Apart from my main responsibility to the conference on migration, one of my new jobs at the Nimar is to help coordinate two cultural programs organized for our sizeable group of students. One of these is a mandatory lecture series on themes relevant to Moroccan culture and issues present in Moroccan society – about which I’ll write more in a later post. The other is a more recreationally-oriented series of field trips and interactive forms of entertainment, one every other week, meant to facilitate students’ exploration of their surroundings in a more hands-on way.
It was in connection with this latter activity that today, I found myself in charge of a tour through the old medina of Rabat. Seeing as we’d hired a guide to take care of the tour’s content and ended up with such a small group of students that we looked more like a group of friends than a group of tourists, my responsibility did not involve much more than carrying with me the envelope containing payment for the guide.
The guide was a friendly jellaba’d man in his sixties who had a clear love of languages. We had hired him because he spoke German (which is close enough to Dutch that most of our students would be able to understand him well enough, we reasoned), but he made clear early on in his conversations with us that he spoke a whole collection of tongues: aside from German he mastered French, Italian, Spanish, English – and showed himself amazingly adept at picking up our Dutch. Once he learned that our students were studying Arabic, he took it upon himself to turn his tour into a veritable cornucopia of linguistic variation. It became a pleasant exchange of languages and words; through his combined Franco-German explanations, he threw in a few Arabic terms here and there, playing around with the students’ budding knowledge of that language. Motivated by this man’s linguistic energy, some of us began to eagerly feed him new words in Dutch, to add to his collection. With such a small group – five students, and the two Nimar interns, me included – his tour became more of a conversation than a lecture, and as we walked down Rue Souika, turned left onto the Rue des Consuls and headed toward the lookout point at the far end of the Kasbah des Oudaias, the guide eagerly answered our multitude of questions with additional stories and anecdotes.*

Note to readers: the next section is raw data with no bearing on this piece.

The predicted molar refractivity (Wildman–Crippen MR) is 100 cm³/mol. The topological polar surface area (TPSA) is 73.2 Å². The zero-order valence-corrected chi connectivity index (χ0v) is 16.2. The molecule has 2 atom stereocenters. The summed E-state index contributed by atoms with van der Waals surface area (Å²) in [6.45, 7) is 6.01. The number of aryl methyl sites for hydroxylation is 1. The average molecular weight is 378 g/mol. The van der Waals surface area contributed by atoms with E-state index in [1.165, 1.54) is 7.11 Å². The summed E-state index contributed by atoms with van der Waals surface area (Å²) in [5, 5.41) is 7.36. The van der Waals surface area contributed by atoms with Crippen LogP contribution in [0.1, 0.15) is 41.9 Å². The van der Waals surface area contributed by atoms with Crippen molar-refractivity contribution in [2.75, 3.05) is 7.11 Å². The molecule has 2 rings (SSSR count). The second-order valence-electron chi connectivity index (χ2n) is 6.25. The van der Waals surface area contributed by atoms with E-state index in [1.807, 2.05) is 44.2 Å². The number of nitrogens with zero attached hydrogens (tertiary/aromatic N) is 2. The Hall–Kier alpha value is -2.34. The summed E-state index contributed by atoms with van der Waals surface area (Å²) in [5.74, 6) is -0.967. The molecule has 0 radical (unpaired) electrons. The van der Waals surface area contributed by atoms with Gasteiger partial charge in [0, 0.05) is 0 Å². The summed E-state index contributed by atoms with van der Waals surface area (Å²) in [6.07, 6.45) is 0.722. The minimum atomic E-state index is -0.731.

I have to say that I didn’t participate as much in this conversation as I might have liked to, because I had taken it upon myself to trail behind a little bit. I already knew the medina, I figured, and so I thought to keep some distance from the guide – not only to leave the students more space to stay within listening range, but also to pick up on any stragglers that might lose sight of him and get lost. This last worry seemed a bit pointless even at the time – with only 5 students and a relatively straightforward medina, I didn’t have that much to be concerned about. Mais bon, I remembered how intimidated I used to feel by medinas, and my own worries about losing the group and getting lost, four years ago on a tour of Fes.